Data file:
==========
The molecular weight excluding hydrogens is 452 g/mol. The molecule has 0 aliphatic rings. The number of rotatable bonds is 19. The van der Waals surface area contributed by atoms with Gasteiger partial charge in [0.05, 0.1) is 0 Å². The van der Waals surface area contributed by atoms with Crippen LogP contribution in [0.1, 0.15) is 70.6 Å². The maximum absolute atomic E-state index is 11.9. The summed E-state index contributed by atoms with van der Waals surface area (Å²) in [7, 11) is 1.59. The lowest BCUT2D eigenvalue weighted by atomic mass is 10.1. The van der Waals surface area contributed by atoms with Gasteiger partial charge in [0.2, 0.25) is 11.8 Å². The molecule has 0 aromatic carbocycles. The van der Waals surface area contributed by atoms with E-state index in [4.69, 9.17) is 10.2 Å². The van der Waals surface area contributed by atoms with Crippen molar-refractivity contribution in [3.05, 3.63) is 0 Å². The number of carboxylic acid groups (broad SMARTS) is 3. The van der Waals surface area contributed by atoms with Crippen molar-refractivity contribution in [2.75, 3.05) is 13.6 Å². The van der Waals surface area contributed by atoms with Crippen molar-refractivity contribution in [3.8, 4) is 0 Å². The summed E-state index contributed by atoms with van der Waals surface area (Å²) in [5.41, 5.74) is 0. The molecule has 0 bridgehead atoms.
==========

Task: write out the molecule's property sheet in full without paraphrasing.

The molecular weight excluding hydrogens is 452 g/mol. The molecule has 0 aliphatic rings. The number of rotatable bonds is 19. The van der Waals surface area contributed by atoms with Gasteiger partial charge in [0.05, 0.1) is 0 Å². The van der Waals surface area contributed by atoms with Crippen LogP contribution in [0.1, 0.15) is 70.6 Å². The maximum absolute atomic E-state index is 11.9. The summed E-state index contributed by atoms with van der Waals surface area (Å²) in [7, 11) is 1.59. The lowest BCUT2D eigenvalue weighted by atomic mass is 10.1. The van der Waals surface area contributed by atoms with Gasteiger partial charge in [0.2, 0.25) is 11.8 Å². The molecule has 0 aromatic carbocycles. The van der Waals surface area contributed by atoms with E-state index in [4.69, 9.17) is 10.2 Å². The van der Waals surface area contributed by atoms with Crippen molar-refractivity contribution in [3.05, 3.63) is 0 Å². The number of carboxylic acid groups (broad SMARTS) is 3. The van der Waals surface area contributed by atoms with Crippen molar-refractivity contribution in [2.75, 3.05) is 13.6 Å². The van der Waals surface area contributed by atoms with Crippen molar-refractivity contribution in [3.8, 4) is 0 Å². The summed E-state index contributed by atoms with van der Waals surface area (Å²) in [5.41, 5.74) is 0. The molecule has 0 bridgehead atoms.